by Beth Arnold
An ongoing series about uprooting our lives in America and moving to France. For what's happened before, see previous Jours of Our Lives entries here.
This column is dedicated to Snapp Morgan—handsome, smart dog about town in both Little Rock, Arkansas, and Paris, France. He was the dearest of dogs, a true friend, a vital member of our family. Snappman, I know your grandmother met you in Heaven with a juicy bone, and you are flying high.
ALMOST AS SOON as we returned to Collioure from Morocco, our 67-year-old landlord informed us that we would have to move out of our garret loft so his latest girlfriend could move in. Even in the spirit of Sowing Late-ish Oats, I couldn’t imagine why he would prefer a romantic arrangement to our good company and the enticing aromas of my cookery drifting down his stairwell (he dined with us quite often). But he did and kicked us out anyway.
As longtime homeowners and newish nomads, we weren’t used to being evicted from our household. But in spite of that shock, this nudge gave us the opportunity to do something I had been wanting the three of us to do anyway—move to Paris!
Back in Collioure, we began packing up our possessions—our computers, books and files, Moroccan rugs and Haitian tin art, our Indian spreads, leather club chair and antique tables that I had hunted and gathered during the months we’d lived there. In June, we said tearful goodbyes to our new friends, put Snapp in the truck we had rented, and drove away for the next chapter of our adventure.
It was, I have to admit, revolting that we’d acquired so much stuff to make our first French apartment functional, comfortable, and reflective of us that we had to rent a truck to move. Here we go again! Is this just how we are? Can we not change? I know a few things about myself: I require order where I live, and I must have beauty surrounding me. That goes for Jim, too. A life without beauty is empty, boring, dull, and—well, beauty-less. I wasn’t cut out to live a plain life in any sense. It would break my spirit and render me null and void.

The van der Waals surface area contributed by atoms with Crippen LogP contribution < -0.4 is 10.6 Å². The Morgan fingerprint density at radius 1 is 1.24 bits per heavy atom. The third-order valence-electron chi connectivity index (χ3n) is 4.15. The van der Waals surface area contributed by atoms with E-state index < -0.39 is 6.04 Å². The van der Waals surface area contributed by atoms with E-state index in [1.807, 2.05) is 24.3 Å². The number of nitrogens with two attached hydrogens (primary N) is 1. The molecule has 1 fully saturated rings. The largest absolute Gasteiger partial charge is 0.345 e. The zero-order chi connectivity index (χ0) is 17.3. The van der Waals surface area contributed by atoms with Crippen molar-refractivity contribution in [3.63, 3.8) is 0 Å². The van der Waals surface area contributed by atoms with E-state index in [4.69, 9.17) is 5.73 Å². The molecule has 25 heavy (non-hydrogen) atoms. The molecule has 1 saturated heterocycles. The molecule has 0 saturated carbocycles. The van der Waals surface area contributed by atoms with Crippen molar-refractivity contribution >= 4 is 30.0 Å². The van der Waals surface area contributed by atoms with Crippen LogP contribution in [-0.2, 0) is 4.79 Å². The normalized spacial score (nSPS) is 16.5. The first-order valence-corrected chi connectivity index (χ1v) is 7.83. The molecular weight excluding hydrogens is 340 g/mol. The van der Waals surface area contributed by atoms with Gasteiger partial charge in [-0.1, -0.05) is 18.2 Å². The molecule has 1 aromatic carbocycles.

As I write these words, it’s been nine months since we moved to Paris. Our new apartment is small though lovely—classically Parisian with a Moroccan twist—and dates from 1620 (Napoleon Bonaparte is said to have once lived in our building). The colors of our walls are spectacular—the green of Mimosa leaves in spring, and a luscious luminous blue accented with jewel tones in shades of aubergine and ruby. The apartment is tres chic, and looks and feels like us—with two exceptions. We have a closet of a kitchen, which shoots my usual entertaining style to hell (though we’ve learned to manage). And we wish we had another room or two. Americans are used to space.
I’ve adjusted more easily than Jim (as throughout our trip in France). Change is harder on him than me. He misses his writing desk, his blue Chinese rug, his classic rattan chairs. He misses space, and also the outdoors. It would, I admit, be nice if we at least had a balcony. But we’re coming up on our first spring here, and Jim is planning to get some window boxes and plant impatiens, just like we had in our back garden at home.